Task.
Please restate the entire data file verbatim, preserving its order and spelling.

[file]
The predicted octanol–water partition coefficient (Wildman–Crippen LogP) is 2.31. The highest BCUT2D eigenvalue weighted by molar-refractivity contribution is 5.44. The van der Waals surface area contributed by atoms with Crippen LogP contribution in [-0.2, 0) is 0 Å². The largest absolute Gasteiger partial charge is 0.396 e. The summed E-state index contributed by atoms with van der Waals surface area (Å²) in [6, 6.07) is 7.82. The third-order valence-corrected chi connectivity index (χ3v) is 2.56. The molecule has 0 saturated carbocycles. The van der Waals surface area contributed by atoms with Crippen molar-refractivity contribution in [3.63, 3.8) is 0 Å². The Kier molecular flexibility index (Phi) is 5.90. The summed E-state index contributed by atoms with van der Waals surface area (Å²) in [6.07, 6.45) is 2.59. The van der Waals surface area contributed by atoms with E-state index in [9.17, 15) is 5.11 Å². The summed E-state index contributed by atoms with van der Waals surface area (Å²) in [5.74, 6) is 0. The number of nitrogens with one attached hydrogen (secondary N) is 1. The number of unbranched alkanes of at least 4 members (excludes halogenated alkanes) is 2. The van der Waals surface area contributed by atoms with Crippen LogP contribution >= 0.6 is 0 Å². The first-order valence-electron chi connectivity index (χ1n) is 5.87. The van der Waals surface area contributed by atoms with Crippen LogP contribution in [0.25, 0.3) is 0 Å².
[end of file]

The predicted octanol–water partition coefficient (Wildman–Crippen LogP) is 2.31. The highest BCUT2D eigenvalue weighted by molar-refractivity contribution is 5.44. The van der Waals surface area contributed by atoms with Crippen LogP contribution in [-0.2, 0) is 0 Å². The largest absolute Gasteiger partial charge is 0.396 e. The summed E-state index contributed by atoms with van der Waals surface area (Å²) in [6, 6.07) is 7.82. The third-order valence-corrected chi connectivity index (χ3v) is 2.56. The molecule has 0 saturated carbocycles. The van der Waals surface area contributed by atoms with Crippen molar-refractivity contribution in [3.63, 3.8) is 0 Å². The Kier molecular flexibility index (Phi) is 5.90. The summed E-state index contributed by atoms with van der Waals surface area (Å²) in [6.07, 6.45) is 2.59. The van der Waals surface area contributed by atoms with E-state index in [9.17, 15) is 5.11 Å². The summed E-state index contributed by atoms with van der Waals surface area (Å²) in [5.74, 6) is 0. The number of nitrogens with one attached hydrogen (secondary N) is 1. The number of unbranched alkanes of at least 4 members (excludes halogenated alkanes) is 2. The van der Waals surface area contributed by atoms with Crippen LogP contribution >= 0.6 is 0 Å². The first-order valence-electron chi connectivity index (χ1n) is 5.87. The van der Waals surface area contributed by atoms with Crippen LogP contribution in [0.25, 0.3) is 0 Å².